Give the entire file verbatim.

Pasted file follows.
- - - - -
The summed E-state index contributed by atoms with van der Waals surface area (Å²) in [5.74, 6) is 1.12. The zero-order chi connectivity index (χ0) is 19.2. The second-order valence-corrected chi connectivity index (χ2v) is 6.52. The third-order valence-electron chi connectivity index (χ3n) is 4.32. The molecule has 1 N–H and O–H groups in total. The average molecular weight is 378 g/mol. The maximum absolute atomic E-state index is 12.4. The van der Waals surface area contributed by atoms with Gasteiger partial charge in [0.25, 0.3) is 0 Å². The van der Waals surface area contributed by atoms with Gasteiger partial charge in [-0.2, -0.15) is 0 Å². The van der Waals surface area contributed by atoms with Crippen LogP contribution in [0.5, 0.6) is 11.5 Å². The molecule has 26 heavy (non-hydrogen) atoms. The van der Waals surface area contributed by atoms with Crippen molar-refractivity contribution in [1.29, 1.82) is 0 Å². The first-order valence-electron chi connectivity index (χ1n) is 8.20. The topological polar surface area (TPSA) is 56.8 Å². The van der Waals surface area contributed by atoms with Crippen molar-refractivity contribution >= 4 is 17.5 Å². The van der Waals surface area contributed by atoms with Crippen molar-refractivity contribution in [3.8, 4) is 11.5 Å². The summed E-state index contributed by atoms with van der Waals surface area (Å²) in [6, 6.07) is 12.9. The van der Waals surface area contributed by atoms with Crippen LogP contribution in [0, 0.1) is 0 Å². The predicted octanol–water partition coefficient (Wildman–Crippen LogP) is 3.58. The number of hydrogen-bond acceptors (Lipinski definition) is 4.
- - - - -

The summed E-state index contributed by atoms with van der Waals surface area (Å²) in [5.74, 6) is 1.12. The zero-order chi connectivity index (χ0) is 19.2. The second-order valence-corrected chi connectivity index (χ2v) is 6.52. The third-order valence-electron chi connectivity index (χ3n) is 4.32. The molecule has 1 N–H and O–H groups in total. The average molecular weight is 378 g/mol. The maximum absolute atomic E-state index is 12.4. The van der Waals surface area contributed by atoms with Gasteiger partial charge in [0.25, 0.3) is 0 Å². The van der Waals surface area contributed by atoms with Gasteiger partial charge in [-0.2, -0.15) is 0 Å². The van der Waals surface area contributed by atoms with Crippen LogP contribution in [0.5, 0.6) is 11.5 Å². The molecule has 26 heavy (non-hydrogen) atoms. The van der Waals surface area contributed by atoms with Crippen molar-refractivity contribution in [1.29, 1.82) is 0 Å². The first-order valence-electron chi connectivity index (χ1n) is 8.20. The topological polar surface area (TPSA) is 56.8 Å². The van der Waals surface area contributed by atoms with Crippen molar-refractivity contribution >= 4 is 17.5 Å². The van der Waals surface area contributed by atoms with Crippen molar-refractivity contribution in [3.8, 4) is 11.5 Å². The summed E-state index contributed by atoms with van der Waals surface area (Å²) in [6, 6.07) is 12.9. The van der Waals surface area contributed by atoms with Crippen LogP contribution in [0, 0.1) is 0 Å². The predicted octanol–water partition coefficient (Wildman–Crippen LogP) is 3.58. The number of hydrogen-bond acceptors (Lipinski definition) is 4.